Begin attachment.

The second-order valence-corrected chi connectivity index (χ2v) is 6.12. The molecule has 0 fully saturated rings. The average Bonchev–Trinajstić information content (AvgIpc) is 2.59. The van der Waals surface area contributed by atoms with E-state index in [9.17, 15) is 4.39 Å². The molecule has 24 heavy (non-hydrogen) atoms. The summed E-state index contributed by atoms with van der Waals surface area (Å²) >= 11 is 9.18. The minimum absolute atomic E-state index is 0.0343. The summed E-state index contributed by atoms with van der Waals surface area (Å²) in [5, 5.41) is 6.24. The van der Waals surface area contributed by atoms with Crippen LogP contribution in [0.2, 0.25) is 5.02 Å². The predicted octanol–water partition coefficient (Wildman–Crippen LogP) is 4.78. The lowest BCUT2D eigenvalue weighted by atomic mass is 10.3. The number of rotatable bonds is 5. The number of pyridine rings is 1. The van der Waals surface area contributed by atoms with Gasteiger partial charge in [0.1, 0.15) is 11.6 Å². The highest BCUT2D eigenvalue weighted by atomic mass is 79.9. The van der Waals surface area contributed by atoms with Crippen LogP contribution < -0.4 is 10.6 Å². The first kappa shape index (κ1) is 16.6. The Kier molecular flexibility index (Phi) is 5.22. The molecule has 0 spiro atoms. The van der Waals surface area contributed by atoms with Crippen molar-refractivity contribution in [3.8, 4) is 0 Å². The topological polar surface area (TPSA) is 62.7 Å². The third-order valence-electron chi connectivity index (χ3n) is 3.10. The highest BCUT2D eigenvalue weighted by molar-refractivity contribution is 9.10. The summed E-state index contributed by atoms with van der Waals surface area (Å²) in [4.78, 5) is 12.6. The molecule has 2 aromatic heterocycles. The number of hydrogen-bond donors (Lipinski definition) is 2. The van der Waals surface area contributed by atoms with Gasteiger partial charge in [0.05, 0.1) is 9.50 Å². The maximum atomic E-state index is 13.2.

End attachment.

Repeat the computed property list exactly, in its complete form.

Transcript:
The second-order valence-corrected chi connectivity index (χ2v) is 6.12. The molecule has 0 fully saturated rings. The average Bonchev–Trinajstić information content (AvgIpc) is 2.59. The van der Waals surface area contributed by atoms with E-state index in [9.17, 15) is 4.39 Å². The molecule has 24 heavy (non-hydrogen) atoms. The summed E-state index contributed by atoms with van der Waals surface area (Å²) >= 11 is 9.18. The minimum absolute atomic E-state index is 0.0343. The summed E-state index contributed by atoms with van der Waals surface area (Å²) in [5, 5.41) is 6.24. The van der Waals surface area contributed by atoms with Crippen LogP contribution in [0.2, 0.25) is 5.02 Å². The predicted octanol–water partition coefficient (Wildman–Crippen LogP) is 4.78. The lowest BCUT2D eigenvalue weighted by atomic mass is 10.3. The number of rotatable bonds is 5. The number of pyridine rings is 1. The van der Waals surface area contributed by atoms with Gasteiger partial charge in [0.1, 0.15) is 11.6 Å². The highest BCUT2D eigenvalue weighted by atomic mass is 79.9. The van der Waals surface area contributed by atoms with Crippen LogP contribution < -0.4 is 10.6 Å². The first kappa shape index (κ1) is 16.6. The Kier molecular flexibility index (Phi) is 5.22. The molecule has 0 spiro atoms. The van der Waals surface area contributed by atoms with Crippen molar-refractivity contribution in [3.8, 4) is 0 Å². The topological polar surface area (TPSA) is 62.7 Å². The third-order valence-electron chi connectivity index (χ3n) is 3.10. The highest BCUT2D eigenvalue weighted by molar-refractivity contribution is 9.10. The summed E-state index contributed by atoms with van der Waals surface area (Å²) in [4.78, 5) is 12.6. The molecule has 2 aromatic heterocycles. The number of hydrogen-bond donors (Lipinski definition) is 2. The van der Waals surface area contributed by atoms with Gasteiger partial charge in [0.05, 0.1) is 9.50 Å². The maximum atomic E-state index is 13.2.